Cooling for the laptops that need it

Subject: Mobile | November 27, 2007 - 12:03 PM |
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Tiny notebooks can produce some heat with their 14.1" screens, but they are nothing compared to the larger gaming style laptops with their 17" displays and more powerful components.  Evercool's widescreen laptop cooler, called the Space Station for reasons best known to their marketers, will keep your large laptop nice and cool, although Virtual-Hideout recommends picking up Micro QuietFeet Sticky Feet to help with airflow.

Build your own laptop

Subject: Mobile | November 20, 2007 - 03:23 PM |
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ASUS is trying the upgradeable laptop idea again, this time with their C90S.  It comes with a lot already, from a high quality screen, stereo speakers and a finger reader and 4 cooling fans, among other things.  The big feature is that by removing only 4 screws, you have access to the interior of the laptop, and can start swapping out parts.  See how well this worked for Neoseeker in their full review.

Source: Neoseeker

Back to the paperless book

Subject: Mobile | November 14, 2007 - 03:33 PM |
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Sony revists the eBook with their Sony Reader, a 7"x5"x.3" e-book reader.  In a move from their usual ebooks they have not included only proprietary inputs, this will accept SD cards and will play AAC and MP3 files.  If you are even a little tempted, check out the review at Ars Technica to see the other new tricks that are included in this 9oz reader.

Source: Ars Technica

Vista and Santa Rosa, dream or nightmare?

Subject: Mobile | November 9, 2007 - 01:15 PM |
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If you head over to X-bit Labs, you can learn a lot about Santa Rosa.  They start off by covering all the features included on Intel's new mobile platform and how laptops that conform to their standard should operate.  Then they jump straight into real life testing, with 3 Santa Rosa notebooks, so you can see how this standard actually performs.

Source: X-Bit Labs

The bionic notebook

Subject: Mobile | November 6, 2007 - 10:31 AM |
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ASUS has rebuilt the idea of a notebooks physical construction with the U1F Ultra Compact notebook.  The shell is formed from carbon fibre, giving it great strength without adding to the weight, extras like a backlit LCD that is 1366x768 and treated with some special goop from ASUS that is designed to make the image much better than other screens.  Drop by X-bit Labs to

Source: X-Bit Labs

The internets are full of pervs

Subject: Mobile | October 31, 2007 - 10:40 AM |
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With the Eee from ASUS finally being sold, and released to reviewers, we can expect to see lots of reviews of this slightly more expensive than advertised, but still small and light notebook to appear.  Normal, well adjusted sites, like us here at PC Perspective, opened up the Eee to test how well it runs and what software it comes with.  Other, morally challenged, sites like TweakTown took the arrival of an Eee in their testing labs as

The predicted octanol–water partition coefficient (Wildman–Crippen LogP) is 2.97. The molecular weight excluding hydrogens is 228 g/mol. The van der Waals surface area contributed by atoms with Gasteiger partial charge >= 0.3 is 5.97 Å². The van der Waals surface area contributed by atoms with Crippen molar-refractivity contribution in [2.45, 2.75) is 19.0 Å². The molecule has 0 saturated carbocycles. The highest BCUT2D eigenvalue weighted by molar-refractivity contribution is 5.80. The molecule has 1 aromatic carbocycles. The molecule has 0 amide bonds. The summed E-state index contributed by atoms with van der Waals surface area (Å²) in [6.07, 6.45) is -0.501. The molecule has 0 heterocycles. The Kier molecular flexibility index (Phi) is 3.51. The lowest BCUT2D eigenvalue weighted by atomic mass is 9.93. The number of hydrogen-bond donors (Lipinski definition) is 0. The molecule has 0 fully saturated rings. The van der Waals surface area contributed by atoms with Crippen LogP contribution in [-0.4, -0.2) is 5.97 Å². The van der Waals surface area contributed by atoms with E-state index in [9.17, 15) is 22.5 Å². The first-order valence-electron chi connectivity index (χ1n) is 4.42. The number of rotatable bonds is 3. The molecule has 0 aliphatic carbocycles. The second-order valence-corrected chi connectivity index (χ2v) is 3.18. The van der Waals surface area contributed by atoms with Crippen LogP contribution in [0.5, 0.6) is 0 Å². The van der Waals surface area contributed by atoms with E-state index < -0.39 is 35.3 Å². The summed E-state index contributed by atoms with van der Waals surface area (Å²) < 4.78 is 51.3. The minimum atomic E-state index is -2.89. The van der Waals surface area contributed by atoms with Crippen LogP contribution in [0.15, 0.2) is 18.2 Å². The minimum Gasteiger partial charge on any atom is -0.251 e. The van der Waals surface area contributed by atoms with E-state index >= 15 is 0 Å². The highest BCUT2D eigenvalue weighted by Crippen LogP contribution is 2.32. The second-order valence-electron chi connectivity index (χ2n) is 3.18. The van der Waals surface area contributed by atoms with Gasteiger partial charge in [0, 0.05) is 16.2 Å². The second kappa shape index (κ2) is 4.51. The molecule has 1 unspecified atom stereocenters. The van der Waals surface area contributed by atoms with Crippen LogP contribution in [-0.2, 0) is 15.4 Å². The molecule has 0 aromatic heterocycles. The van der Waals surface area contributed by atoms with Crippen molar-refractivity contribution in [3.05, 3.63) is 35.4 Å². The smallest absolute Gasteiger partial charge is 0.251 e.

Source: TweakTown

A handy guide for the partial upgrader

Subject: Mobile | October 30, 2007 - 12:06 PM |
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AnandTech has published a guide that anyone looking at picking up a Wolfdale or Yorkfeild processor.  After speaking with the major motherboard manufacturers they have compiled a list of motherboards that will be compatible with the new CPUs.  In many cases it is as simple as a BIOS flash, but there is some bad news as well.

Source: AnandTech
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Subject: Mobile
Manufacturer: Asus
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Introduction and Specifications

The Asus Eee PC 701 is a super small and light notebook that uses a solid-state hard drive and a custom Linux operating system to bring it down to a $300 price point. It has a 7 inch screen and weighs just about 2 lbs making it one of the most mobile systems you will find.

nVIDIA plans to invade the mobile market

Subject: Mobile | October 26, 2007 - 08:49 AM |
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According to discussions Ars Technica has had with nVIDIA, the GPU maker is working on developing mobile versions of their graphic processors to be used in phones.  Instead of relying strictly on gamers, they want to be the ones to supply the hardware that people use to watch YouTube or stream video with on their smart phones.  It isn't as easy as just jumping in and making chips though, so read on to explore the implications of choosing ARM over x86, and what their competition

Source: Ars Technica

Mobile cooling for the big guys

Subject: Mobile | October 23, 2007 - 09:05 AM |
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Keeping a smaller laptop cool is important, but it is the big 17" or 19"ers that someone has managed to shoehorn an SLI setup into that really need serious cooling.  Dragon Steel Mods has posted a review of the Vizo Ninja II (Sumo Size) Laptop Cooler, for larger size notebooks.  It is the better part of 3 pounds of aluminium, so the portability isn't wonderful, but your 17" notebook isn't made of feathers either.  It was certainly capable of cooling o